atom feed3 messages in com.selenic.mercurial-develThe mercurial commands for C-hglib
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Iulian StanaJun 27, 2013 12:43 pm 
Brendan CullyJun 27, 2013 12:47 pm 
Matt MackallJun 27, 2013 2:26 pm 
Subject:The mercurial commands for C-hglib
From:Iulian Stana (juli@gmail.com)
Date:Jun 27, 2013 12:43:04 pm
List:com.selenic.mercurial-devel

The mercurial commands for C-hglib:

In the last two days, I've tried to come with a good approach for the signatures of API functions. The biggest problem I found it was on the mercurial commands. The number of options for a specific command can be variable.

Here are some of the options that I have found. With pro and contra arguments and some examples of usage.

USER: { // Create a client chgclient *chg = chgopen(); { //magic happens, here the commands are called } // Close the client chgclose(chg); }

open a client → execute some commands → close the client

The problem is to make a easy way for client to use the API. The first question can be, how the command must look? Until now I've come with some approaches for those commands:

- returnvalue command(client, cmdopt);

Where returnvalue can be:

- bool - char * (string) - char ** (list of string) - char *** (list of list of string)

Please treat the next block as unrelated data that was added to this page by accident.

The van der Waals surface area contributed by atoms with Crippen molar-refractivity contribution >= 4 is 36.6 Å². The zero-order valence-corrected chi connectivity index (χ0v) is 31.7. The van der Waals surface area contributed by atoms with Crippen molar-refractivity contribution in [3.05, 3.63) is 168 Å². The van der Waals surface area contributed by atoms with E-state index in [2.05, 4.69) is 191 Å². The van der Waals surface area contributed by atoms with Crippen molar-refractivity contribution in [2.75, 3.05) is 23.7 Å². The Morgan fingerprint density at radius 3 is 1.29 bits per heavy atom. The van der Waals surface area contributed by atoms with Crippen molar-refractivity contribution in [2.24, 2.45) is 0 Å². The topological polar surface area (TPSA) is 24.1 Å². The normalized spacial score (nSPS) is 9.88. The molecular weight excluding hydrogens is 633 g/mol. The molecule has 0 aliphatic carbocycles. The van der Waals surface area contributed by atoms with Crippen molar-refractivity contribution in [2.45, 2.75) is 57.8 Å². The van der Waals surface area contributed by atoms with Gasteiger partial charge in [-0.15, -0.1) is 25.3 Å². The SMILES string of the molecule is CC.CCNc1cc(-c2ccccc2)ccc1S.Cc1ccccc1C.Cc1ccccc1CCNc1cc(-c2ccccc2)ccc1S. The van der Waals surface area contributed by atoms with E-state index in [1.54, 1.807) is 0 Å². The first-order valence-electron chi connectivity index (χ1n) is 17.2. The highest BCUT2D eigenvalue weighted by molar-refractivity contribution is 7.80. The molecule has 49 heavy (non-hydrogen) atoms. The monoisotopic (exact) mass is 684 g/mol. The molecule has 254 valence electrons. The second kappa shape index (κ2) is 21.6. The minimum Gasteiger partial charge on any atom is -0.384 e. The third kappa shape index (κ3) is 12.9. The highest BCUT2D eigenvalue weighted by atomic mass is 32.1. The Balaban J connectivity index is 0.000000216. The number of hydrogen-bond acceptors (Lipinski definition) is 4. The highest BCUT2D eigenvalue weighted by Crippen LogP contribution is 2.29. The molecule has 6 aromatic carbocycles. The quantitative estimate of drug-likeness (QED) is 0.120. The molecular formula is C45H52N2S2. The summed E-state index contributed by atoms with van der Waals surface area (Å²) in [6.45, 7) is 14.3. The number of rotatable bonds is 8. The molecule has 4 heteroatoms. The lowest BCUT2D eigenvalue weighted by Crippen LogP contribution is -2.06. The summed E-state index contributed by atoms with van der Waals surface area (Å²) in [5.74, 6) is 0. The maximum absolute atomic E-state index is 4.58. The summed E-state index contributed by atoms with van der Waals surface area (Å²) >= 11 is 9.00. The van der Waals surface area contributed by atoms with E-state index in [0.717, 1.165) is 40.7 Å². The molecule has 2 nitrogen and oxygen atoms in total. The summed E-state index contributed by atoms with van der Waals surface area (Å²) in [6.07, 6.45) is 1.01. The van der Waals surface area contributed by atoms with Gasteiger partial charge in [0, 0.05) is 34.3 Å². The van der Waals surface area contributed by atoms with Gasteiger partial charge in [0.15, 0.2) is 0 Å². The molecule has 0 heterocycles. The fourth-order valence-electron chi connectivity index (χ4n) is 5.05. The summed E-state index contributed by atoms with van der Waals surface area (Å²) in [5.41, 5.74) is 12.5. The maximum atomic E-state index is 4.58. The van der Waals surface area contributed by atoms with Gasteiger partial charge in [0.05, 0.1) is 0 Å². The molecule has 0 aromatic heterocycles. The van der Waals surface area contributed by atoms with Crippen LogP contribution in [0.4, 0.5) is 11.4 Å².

and cmdopt:

- the order of variables are predefine - using variable numbers of arguments (vararg) - using a structure that will be created

PRO vs CONTRA for the cmdopt:

The order of variables is predefine: PRO:

- know the order of variables - know all the variables for a command - easy to implement - easy to use (more intuitive)

CONTRA:

- the user must use all the time the variables that doesn't need - maybe he use just an option and don't want to be bothering with the other ones

Ex: add command could be of the following type: bool add(chgclient *chg, char **files, size_t filesize, bool dryrun, bool subrepo, char *include, char *exclude); add(chg, files, 3, false, false, NULL, NULL);

Using variable numbers of arguments (vararg): PRO:

- using just the variables/ options that user need

CONTRA:

- a little harder to implement - a little harder to use - the user must use a documentation to know the options - there must exist an order or a mechanism for passing the variables

Ex: add command could be of the following type: bool add(chgclient *chg, ...); add(chg, “files=1.py 2.c README”, “dryrun=True”);

Using a structure that is pre created: PRO:

- using just the variables/ options that user need - a nice way to create the structure and to pass to the commands - not to hard to implement - in my opinion easy to deal the data structures

CONTRA:

- the user must use a documentation to know the options

A way to implement this thing:

1. Using an enumeration list of options. 2. Create a data structure named commandoptions. 3. The user will use this data structure to create his options:

Ex: cmdoption *cmdo = createcmd(); //void addopt(cmdoption *cmdo, cmd_type type, void cmd); addopt(cmdo, FILE, “1.py”); add(chg, cmdo); deleteopt(cmdo);

where add will be of the form: bool add( chgclient *chg, cmdoption *cmdo);

I would like your opinion on these approaches, and which ones might fit better.